The outsider teens rebelling against their middle-class home life isn’t the only connection High School has to My So-Called Life – the show truly is its spiritual successor, because the girls who identified with Angela in 1995, are now identifying with Simone, the parent, in High School in 2022.

How I Met Your Mother’s Cobie Smulders plays Simone, a mother with an external and internal life of her own. Young enough to be aware that her 15-year-old daughters probably will drink alcohol at a party, but old enough to tell them to call in at 10pm – and immediately return the call to check they are where they say they are. She’s a woman desperately struggling with her own identity, as she juggles being a suburban mom, a student of psychology, and a helper at a Crisis Centre. Smulders has an earthy warmth as the woman laughing at her daughter’s friends calling her the cool, hot mom, whilst feeling like she’s drowning and failing everyone. She is baffled at the way her daughters have drifted apart and struggles to figure out how to help her teens who are fighting and locking themselves in their rooms. I mean what parent wouldn’t identify with reaching a point of exasperation you stop the car and yell at your kids to just get out and walk?

High School is a refreshing take on the teen angst genre that is around in 2022. It is a far cry from the neon, heightened worlds of Sex Education and Euphoria though it covers all the usual tropes – drugs, peer pressure, friendship and sex it does so in a way that feels real (obviously as much as it comes from the real Tegan and Sara’s lives) and heartfelt. The first-time actors who play Tegan and Sara are engaging, giving a great performance in many dialogue-free scenes where they are merely observing the confusing world around them. They carry an “outsider waiting to bloom” aura that fits their characters well, as we know that in time both girls will find not only their sexuality, but also their musical talent which will bring them closer together, and lead them to success.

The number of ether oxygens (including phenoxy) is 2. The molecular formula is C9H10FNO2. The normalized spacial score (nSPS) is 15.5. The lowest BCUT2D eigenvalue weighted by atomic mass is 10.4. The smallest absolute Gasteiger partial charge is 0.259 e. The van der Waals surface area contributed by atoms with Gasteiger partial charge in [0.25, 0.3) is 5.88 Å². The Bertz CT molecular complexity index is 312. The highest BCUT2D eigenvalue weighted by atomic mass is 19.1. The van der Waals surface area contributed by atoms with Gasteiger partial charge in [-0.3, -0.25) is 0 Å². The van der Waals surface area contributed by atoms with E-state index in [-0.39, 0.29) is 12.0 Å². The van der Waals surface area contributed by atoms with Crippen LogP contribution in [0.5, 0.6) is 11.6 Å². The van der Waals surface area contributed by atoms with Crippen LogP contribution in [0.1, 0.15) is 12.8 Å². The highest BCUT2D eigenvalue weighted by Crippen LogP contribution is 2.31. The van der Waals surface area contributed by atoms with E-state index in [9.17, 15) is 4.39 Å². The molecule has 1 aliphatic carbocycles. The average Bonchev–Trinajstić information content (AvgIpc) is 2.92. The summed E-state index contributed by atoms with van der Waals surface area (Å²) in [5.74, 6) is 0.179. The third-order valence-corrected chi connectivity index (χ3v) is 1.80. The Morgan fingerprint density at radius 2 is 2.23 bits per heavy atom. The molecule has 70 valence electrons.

Music is, of course, central to the show and the soundtrack carries the spirit of 1995 strongly, with melancholic, smashing guitars playing over many scenes, and songs by many of the artists who inspired the musicians to become the performers they are today – a trip to a Green Day concert being a pivotal story to one of the early episodes.

There’s something truly Canadian about the show, with its stripped-back aesthetic and no-frills presentation. It’s reminiscent of the 90s teen drama Ready or Not, but with a much more mature take on those tough teenage cocoon years where you are trying to bid goodbye to the caterpillar, you once were and fly onto your more grown-up and adult life.

Most importantly, High School is an important story for queer youth – particularly girls – to see. In My So-Called Life, sexuality as an issue was kept for the side characters, a side issue that could be touched on and then moved past. High School puts all these issues front and centre. It is the heart of Tegan and Sara’s identity that they are struggling to identify and share with their twin, let alone the world. It’s heart-breaking and heart-warming in equal parts to watch the push and pull as they turn to and from each other with each new teen drama that filters through their lives and bedrooms, and it’s definitely worth your time to go through it with them.

        High School is available on Amazon Freevee

Dawn Glen

Dawn Glen


Scottish TV obsessive, who has been writing about TV since she sent a letter to Playschool and tracked Neighbours ratings. Co-creator of The Ship Yard, devoted to all slow-burn relationships - an all-consuming passion, especially in Britcoms. Wants to be Victoria Wood when she grows up.